24 July 2022

Sentence for single mother who ordered illegal drugs on the dark web

| Claire Fenwicke
Coat of Arms on court building

Vanessa White was sentenced in the ACT Supreme Court. Photo: Michelle Kroll.

A Hughes mother has avoided further jail time after importing a border-controlled drug that carried a maximum sentence of life in prison.

Now 49-year-old Vanessa Lee White was sentenced in the ACT Supreme Court on Monday (18 July) for ordering more than a kilogram of gamma-butyrolactone (GBL) to her home last year.

Ms White had used a variety of cryptocurrency websites to pay a UK-based dark web seller for the drug, which was posted as “phone cleanser”.

Police intercepted the package and replaced it with an “inert substance” before an AFP officer posing as an Australia Post employee delivered it to Ms White’s home on 8 July 2021.

A surveillance device had also been placed inside the package, which recorded Ms White saying “woo, f*** yeah” when she received the delivery. She was arrested shortly afterwards and her home was searched.

Police seized the package along with a blue diary, phone, laptop and attached USB.

The pure weight of the GBL amounted to 1,040.6 grams, with an average purity of about 92 per cent. It was worth about $11,000, which amounted to “hundreds of deals”.

Ms White was denied bail when first arrested and eventually pleaded guilty.

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During sentencing, Justice John Mossop noted Ms White had a limited criminal history.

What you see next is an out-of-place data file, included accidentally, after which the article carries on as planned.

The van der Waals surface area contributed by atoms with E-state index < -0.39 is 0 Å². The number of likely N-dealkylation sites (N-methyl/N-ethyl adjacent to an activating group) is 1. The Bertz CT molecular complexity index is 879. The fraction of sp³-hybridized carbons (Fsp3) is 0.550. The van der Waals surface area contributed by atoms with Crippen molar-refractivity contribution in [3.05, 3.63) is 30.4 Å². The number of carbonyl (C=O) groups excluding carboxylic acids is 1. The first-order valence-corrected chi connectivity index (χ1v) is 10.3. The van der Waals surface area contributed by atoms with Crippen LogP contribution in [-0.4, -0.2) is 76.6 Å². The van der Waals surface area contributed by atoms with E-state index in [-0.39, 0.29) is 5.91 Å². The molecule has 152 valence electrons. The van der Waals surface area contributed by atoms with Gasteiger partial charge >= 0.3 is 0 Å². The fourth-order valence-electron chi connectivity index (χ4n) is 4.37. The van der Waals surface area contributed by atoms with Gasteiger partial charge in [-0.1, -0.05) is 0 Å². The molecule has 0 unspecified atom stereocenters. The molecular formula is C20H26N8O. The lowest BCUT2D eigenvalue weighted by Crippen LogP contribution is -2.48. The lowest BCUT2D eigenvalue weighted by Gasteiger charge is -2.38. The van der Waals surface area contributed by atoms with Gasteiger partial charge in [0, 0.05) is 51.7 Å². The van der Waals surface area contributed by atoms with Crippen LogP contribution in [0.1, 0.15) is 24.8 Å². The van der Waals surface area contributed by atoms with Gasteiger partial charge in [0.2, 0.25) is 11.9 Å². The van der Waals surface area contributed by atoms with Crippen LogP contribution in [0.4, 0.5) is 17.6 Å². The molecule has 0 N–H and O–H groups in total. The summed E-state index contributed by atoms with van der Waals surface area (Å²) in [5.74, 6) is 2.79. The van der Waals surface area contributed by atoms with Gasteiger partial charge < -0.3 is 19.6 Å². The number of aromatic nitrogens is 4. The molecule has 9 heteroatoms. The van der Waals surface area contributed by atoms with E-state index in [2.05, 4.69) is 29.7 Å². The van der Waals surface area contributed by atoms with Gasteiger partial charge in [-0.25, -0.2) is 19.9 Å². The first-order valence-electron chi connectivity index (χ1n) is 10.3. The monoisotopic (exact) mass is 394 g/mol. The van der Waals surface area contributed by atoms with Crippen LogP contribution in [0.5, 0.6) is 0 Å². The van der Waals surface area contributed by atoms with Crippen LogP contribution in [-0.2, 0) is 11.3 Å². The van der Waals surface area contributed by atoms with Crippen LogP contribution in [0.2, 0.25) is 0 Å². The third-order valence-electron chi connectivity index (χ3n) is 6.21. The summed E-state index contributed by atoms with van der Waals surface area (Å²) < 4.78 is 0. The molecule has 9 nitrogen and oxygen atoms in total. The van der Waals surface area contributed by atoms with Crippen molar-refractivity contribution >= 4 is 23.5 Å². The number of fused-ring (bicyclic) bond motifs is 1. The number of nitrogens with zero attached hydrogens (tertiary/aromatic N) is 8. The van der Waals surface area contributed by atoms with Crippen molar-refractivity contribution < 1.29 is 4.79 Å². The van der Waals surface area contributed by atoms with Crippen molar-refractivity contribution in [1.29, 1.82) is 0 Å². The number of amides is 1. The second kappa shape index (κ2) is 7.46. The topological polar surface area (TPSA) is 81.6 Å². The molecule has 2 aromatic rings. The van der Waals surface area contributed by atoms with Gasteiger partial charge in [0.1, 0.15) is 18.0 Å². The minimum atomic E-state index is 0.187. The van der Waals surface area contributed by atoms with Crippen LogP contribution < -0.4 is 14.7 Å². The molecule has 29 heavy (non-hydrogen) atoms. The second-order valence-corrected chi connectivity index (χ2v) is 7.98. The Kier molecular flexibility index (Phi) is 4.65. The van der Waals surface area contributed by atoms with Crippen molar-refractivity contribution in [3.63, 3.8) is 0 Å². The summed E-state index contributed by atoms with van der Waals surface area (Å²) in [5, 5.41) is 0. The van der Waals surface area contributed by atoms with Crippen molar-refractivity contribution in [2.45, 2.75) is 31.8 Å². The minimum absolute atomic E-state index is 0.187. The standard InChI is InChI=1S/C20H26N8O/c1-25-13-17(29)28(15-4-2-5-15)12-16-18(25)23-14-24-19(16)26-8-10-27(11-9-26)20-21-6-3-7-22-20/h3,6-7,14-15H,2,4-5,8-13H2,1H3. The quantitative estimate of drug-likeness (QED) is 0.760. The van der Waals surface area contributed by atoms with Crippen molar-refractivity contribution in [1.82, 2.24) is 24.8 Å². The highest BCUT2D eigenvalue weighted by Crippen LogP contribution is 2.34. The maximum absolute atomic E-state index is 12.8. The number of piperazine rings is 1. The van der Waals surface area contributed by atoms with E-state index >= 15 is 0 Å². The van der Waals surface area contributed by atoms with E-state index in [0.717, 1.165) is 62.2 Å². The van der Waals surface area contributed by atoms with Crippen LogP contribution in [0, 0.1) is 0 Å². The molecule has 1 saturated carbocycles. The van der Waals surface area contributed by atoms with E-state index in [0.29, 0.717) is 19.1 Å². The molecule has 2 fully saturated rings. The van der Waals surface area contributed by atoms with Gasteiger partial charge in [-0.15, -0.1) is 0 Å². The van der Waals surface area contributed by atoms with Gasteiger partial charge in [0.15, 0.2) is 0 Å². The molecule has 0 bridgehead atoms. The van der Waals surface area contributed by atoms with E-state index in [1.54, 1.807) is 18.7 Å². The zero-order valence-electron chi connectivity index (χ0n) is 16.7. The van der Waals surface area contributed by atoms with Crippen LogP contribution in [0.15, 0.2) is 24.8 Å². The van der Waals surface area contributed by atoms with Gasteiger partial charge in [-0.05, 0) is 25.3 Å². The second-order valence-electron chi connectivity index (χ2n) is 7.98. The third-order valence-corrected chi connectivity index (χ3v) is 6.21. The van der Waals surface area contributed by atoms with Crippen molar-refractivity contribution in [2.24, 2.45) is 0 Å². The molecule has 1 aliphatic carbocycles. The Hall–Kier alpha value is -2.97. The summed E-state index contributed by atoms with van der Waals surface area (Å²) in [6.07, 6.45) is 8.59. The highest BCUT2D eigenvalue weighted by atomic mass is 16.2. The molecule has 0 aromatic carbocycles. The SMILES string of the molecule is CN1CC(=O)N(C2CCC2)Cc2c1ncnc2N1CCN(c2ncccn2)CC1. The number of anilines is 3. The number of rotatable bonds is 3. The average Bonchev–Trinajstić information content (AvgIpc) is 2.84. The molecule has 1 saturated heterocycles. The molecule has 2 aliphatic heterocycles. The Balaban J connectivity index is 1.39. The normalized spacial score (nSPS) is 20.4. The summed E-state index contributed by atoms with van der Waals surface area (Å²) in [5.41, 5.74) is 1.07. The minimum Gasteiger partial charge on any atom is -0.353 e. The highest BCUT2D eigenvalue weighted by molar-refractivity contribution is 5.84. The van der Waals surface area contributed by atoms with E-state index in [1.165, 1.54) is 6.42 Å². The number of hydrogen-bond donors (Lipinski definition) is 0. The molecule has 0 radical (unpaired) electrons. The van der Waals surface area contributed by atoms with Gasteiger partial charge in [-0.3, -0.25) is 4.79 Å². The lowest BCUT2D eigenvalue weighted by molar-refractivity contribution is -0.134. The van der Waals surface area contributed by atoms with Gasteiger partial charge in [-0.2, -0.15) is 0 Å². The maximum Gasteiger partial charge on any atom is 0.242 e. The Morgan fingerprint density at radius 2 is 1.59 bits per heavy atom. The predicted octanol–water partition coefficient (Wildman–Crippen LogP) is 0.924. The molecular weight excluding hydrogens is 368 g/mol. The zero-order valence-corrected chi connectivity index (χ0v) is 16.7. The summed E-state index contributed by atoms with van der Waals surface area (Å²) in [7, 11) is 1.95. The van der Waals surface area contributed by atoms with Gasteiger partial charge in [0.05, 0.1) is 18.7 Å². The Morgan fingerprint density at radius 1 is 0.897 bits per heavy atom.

“Phone intercepts showed you had financial difficulties during the offending,” he said.

Justice Mossop said while Ms White was responsible for “each step” in the importation process, it amounted to a “simple internet purchase” and categorised the seriousness of her offending as “low-end”.

While she had a history of meth addiction and drug use, Justice Mossop noted Ms White had quit using about five years ago and all mandated tests while she was in custody were negative.

He also said she had been “motivated” by her ex-partner’s drug addiction and the financial gain she would have received if her crime had been successful.

However, her ex-partner was now in prison due to offences against her, which Justice Mossop said freed her from his “malign influence” and, as a consequence, she had since been “crime free”.

Justice Mossop noted importing a border-controlled drug carried a maximum penalty of life in prison, which reflected the “gravity of the offending”.

However, her commendable behaviour in prison, and assessments she was suitable for alternative punishment to jail, led Justice Mossop to impose a sentence of 33 months to be served as a two-year good behaviour bond.

Ms White had served 288 days in custody.

Upon delivering his sentence, Justice Mossop warned Ms White that if she committed any offences under the good behaviour bond, she could again face penalties related to the importation offence.

“It’s very important you keep out of trouble for two years,” he said.

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GBL is a precursor to GHB, and both have been known as G, liquid ecstasy and blue nitro.

At the time, ACT Policing Criminal Investigations Detective Superintendent Scott Moller said the drug was often used in rapes and “predominately on unsuspecting victims”.

“The other thing with GBL is it’s predominately mixed with alcohol [and] used in ‘date rape’ scenarios,” he said.

“But getting the combination right is extremely important. If you get it wrong, just by the smallest amount, it can have lethal consequences.”

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